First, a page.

…one man's contribution to the Weeeeerly Wild World
Here I recount how I used to cycle to school and then college, a precursor for my “daily commute”, and a message for us all about how we choose to travel and live.
Since my previous post titled “It’s quicker to ride a bike, yes?” I got thinking about my childhood ride to school, which is where it (cycling regularly) all began for me, some 20+ years ago.
I used to catch the free school bus when I was at junior school, I would have perhaps cycled to school in the last couple of years there if I had been allowed but there was “a dangerous junction” to cross, so it was out of the question as far as my parents were concerned (my dad actually managed to have a car collision there when the early morning sun prevented him from seeing oncoming traffic as he pulled out). Google Maps informs me the school was 2.6 miles away from where I lived (I thought it was only a mile!)
The thing with the bus route though was that it went out of the way on the way home, to drop some students off at another village. This added a further 3.2 miles or rather, perhaps some 10 minutes (again my memory fails me here because I thought it was longer). So a return trip by bus would have taken (according to Google Maps) 15 minutes, but by bicycle… also 15 minutes.
The journey to school would have been quicker because there wasn’t this detour but what we did get with our morning trip was some time waiting around for the bus to arrive; we had to be out at the bus stop early to ensure we didn’t miss it, luckily it was right outside my house so there was no walking time required, and the bus dropped us off right outside the school gates. I remember this as a fun time hanging around and chatting to friends in the mornings and the journey on the bus was the same; if I had been cycling to school I would have missed out on this aspect, even to some extent if I had been cycling with friends because it wouldn’t have been safe to ride two abreast.
Then I started high school.
I was supposed to go on the bus but being pretty much the only student from our small estate going to that school at the time I had a lot of anxiety about getting on that different bus already full of people I didn’t know, to a bus stop I didn’t know, and then having to get the bus on the way back from somewhere I hadn’t been properly informed about. My first day was thus a disaster in this regard and I ended up phoning my parents to come and collect me at the end of the day.
Yes, in that regard the first day on the bus was a disaster, I can remember that wait to be picked up, feeling bad that I had “missed the bus”, but my life turned around from that point since I refused to go on the bus again/decided I was going to cycle to school from that day forward (perhaps that is what I had wanted to do all along). I still generally avoid using buses to this day.
The route to high school was 3.6 miles long, and according to Google Maps would have taken me 17 minutes by bike (I used to keep paper records of the readings from bike’s speedometer but I don’t have them any more). Going by bus would have taken me the same route but would have dropped me off 0.3 miles short of the school gates, thus involving a walk. All in, going by bus and that walk would have taken… 14 minutes.
That 3 minute longer journey time was neither here-nor-there and was cancelled out by the length of time sensible students waited at the bus stop in the morning to ensure they didn’t miss the bus. Of course they got to socialise with each other, whereas I was probably in my own little world until I met up with friends at the school bike sheds (our school was well-equipped for those arriving by bike).
I actually had a lot of anxiety about cycling past the other students at the bus stop on our estate; I don’t know why, I knew them all, I just didn’t want to draw attention to myself so I would wait indoors until their bus had arrived, meaning I usually left after them, but I never arrived to school late.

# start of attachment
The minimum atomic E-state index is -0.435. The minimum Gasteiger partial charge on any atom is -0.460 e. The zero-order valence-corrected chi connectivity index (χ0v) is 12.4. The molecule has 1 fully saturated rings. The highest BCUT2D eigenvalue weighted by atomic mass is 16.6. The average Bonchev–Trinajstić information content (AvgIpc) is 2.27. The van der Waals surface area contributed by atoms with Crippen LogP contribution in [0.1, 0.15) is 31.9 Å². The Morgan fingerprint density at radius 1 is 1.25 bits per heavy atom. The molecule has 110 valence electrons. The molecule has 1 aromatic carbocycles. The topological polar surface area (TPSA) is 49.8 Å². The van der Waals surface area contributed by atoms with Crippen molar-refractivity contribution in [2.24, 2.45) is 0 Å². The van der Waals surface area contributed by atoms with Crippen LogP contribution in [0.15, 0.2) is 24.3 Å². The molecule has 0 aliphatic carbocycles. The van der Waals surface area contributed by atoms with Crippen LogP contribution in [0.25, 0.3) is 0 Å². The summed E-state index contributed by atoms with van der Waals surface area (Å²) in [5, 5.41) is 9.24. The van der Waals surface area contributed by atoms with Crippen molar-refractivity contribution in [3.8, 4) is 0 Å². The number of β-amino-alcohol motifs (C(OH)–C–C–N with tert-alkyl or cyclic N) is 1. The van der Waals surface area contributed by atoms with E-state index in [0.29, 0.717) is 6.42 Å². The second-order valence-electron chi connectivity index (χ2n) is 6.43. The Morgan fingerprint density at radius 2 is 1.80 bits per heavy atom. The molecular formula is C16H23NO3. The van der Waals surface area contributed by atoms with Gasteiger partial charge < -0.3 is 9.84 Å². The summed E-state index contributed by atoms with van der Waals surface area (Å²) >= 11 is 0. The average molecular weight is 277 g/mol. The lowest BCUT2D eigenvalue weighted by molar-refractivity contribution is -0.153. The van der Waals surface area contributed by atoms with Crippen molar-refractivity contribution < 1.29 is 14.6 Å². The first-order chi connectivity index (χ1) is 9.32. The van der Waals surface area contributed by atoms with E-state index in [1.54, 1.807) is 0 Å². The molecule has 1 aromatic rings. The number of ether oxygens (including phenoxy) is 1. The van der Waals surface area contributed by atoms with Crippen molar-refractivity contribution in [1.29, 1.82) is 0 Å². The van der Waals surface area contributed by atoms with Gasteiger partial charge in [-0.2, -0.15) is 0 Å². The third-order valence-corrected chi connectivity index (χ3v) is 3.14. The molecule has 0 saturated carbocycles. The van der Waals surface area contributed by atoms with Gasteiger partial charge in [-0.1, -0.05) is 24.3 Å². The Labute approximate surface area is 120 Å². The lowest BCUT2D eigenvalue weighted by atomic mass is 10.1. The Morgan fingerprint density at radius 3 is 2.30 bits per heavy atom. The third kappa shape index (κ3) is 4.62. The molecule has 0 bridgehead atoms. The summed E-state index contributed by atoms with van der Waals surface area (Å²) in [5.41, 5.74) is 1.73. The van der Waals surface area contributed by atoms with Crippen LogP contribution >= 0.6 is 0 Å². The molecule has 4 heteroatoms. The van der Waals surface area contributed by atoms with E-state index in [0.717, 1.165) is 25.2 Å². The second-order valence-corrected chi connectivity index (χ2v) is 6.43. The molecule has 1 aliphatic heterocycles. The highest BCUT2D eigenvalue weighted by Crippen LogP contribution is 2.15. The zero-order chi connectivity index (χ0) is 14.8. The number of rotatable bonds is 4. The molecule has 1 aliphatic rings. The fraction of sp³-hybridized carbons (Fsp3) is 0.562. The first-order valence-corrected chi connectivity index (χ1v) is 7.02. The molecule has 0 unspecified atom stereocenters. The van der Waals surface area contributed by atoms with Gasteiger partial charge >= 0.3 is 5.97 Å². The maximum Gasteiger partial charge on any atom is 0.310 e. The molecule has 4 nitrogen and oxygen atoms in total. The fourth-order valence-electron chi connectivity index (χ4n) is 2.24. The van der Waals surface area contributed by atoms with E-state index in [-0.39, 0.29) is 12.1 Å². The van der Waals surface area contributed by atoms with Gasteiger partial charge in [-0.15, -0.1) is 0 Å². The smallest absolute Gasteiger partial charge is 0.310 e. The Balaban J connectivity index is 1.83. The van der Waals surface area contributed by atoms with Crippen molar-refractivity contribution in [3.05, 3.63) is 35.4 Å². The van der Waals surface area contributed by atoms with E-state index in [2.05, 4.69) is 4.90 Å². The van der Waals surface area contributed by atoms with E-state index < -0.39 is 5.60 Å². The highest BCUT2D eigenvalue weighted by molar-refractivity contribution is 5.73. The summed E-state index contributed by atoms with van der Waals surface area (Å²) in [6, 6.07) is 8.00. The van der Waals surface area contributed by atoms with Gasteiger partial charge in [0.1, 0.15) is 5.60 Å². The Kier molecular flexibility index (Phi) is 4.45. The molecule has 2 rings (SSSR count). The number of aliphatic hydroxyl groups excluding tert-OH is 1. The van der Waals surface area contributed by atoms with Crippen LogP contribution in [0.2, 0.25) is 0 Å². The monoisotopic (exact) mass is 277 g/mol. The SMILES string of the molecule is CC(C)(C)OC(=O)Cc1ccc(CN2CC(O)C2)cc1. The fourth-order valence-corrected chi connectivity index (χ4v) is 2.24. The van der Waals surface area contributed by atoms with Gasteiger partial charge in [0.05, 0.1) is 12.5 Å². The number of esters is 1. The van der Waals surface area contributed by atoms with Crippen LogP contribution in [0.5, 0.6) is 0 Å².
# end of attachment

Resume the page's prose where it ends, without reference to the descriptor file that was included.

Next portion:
The homeward-bound journey had its problems too. Outside the school gates it was mayhem with the mass of students all leaving the grounds at the same time, many catching the numerous buses pulling up at the designated bus stop there, and parents collecting their kids by car, and all the rest walking down the 0.3 mile-long road. Teachers were out on duty and wouldn’t let the bikers leave on their bikes; it just wasn’t safe, so we had to walk some way up the road with the mass of walkers until we could find a gap in the traffic to get out onto the road. From there it was plain sailing, most of the time…
The only mishaps I really had was when my old bike’s chain or gears, or pedal, or something, would slip as I went to pull away, and well, a couple of times I crashed to the road and suffered some grazes, generally more embarrassing than painful, at least initially until the adrenaline wore off. From what I remember, the roads were quite busy during my “commute” but with my ‘blinkers’ on I don’t remember having any problems with motorists; I always had good road sense, keeping well to the side of the road and not weaving about – confidence is, I have come to recognise, key to safety on the road and this is something you can develop quickly. Other road users probably recognised me as a student and took extra care, in fact I have fond memories of seeing an old-ish guy on a good few mornings heading the other way on his bike, he had a curly grey beard and we would wave cheerfully to each other – I miss that guy and now consider him an inspiration for what I would become; I’ve not yet got the grey beard, but one day! I remember big trucks and lorries hurtling past me on that trip each day, and the mental image I have of that now doesn’t make me feel so safe, but throughout the four years of high school I had no trouble. It was only once during a trip into town a year or so later that someone cut me up at a junction, causing their little truck to brush my glove-clad knuckles; this was a good early wake-up call to take care when there are vehicles along side me at junctions. Actually, the worst incident was when a pedestrian decided to step out in front of me without looking; she came off worst, and me once again only suffering grazes. Everything about cycling now has largely become second-nature; you develop a sixth-sense of how other road users are likely to behave, either intentionally or otherwise; it’s different from driving car because you don’t generally have rear-view mirrors yet you still know what’s there without looking. I always wore a helmet, I believe that not only can they help protect your scull should something bad happen, but they help to show other people that you are a sensible cyclist which awards you some respect.